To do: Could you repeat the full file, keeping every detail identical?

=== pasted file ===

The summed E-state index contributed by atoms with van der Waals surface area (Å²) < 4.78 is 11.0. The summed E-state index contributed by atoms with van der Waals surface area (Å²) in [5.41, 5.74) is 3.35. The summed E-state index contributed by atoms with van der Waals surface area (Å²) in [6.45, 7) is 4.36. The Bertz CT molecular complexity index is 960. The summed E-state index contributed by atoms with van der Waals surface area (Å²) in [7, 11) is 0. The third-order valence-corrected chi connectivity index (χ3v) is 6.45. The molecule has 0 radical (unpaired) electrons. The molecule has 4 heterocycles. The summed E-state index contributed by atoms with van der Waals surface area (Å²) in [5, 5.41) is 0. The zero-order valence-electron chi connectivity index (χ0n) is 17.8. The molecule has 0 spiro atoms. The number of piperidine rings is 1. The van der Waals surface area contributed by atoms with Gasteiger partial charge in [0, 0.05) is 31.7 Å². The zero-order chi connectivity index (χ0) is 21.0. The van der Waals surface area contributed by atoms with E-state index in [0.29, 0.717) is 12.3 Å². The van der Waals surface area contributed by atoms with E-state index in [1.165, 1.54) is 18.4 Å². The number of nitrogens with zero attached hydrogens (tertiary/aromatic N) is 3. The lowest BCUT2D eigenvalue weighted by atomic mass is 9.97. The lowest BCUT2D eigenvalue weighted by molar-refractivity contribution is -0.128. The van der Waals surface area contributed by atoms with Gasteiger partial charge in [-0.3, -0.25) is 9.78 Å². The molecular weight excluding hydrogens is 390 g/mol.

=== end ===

The summed E-state index contributed by atoms with van der Waals surface area (Å²) < 4.78 is 11.0. The summed E-state index contributed by atoms with van der Waals surface area (Å²) in [5.41, 5.74) is 3.35. The summed E-state index contributed by atoms with van der Waals surface area (Å²) in [6.45, 7) is 4.36. The Bertz CT molecular complexity index is 960. The summed E-state index contributed by atoms with van der Waals surface area (Å²) in [7, 11) is 0. The third-order valence-corrected chi connectivity index (χ3v) is 6.45. The molecule has 0 radical (unpaired) electrons. The molecule has 4 heterocycles. The summed E-state index contributed by atoms with van der Waals surface area (Å²) in [5, 5.41) is 0. The zero-order valence-electron chi connectivity index (χ0n) is 17.8. The molecule has 0 spiro atoms. The number of piperidine rings is 1. The van der Waals surface area contributed by atoms with Gasteiger partial charge in [0, 0.05) is 31.7 Å². The zero-order chi connectivity index (χ0) is 21.0. The van der Waals surface area contributed by atoms with E-state index in [0.29, 0.717) is 12.3 Å². The van der Waals surface area contributed by atoms with E-state index in [1.165, 1.54) is 18.4 Å². The number of nitrogens with zero attached hydrogens (tertiary/aromatic N) is 3. The lowest BCUT2D eigenvalue weighted by atomic mass is 9.97. The lowest BCUT2D eigenvalue weighted by molar-refractivity contribution is -0.128. The van der Waals surface area contributed by atoms with Gasteiger partial charge in [-0.3, -0.25) is 9.78 Å². The molecular weight excluding hydrogens is 390 g/mol.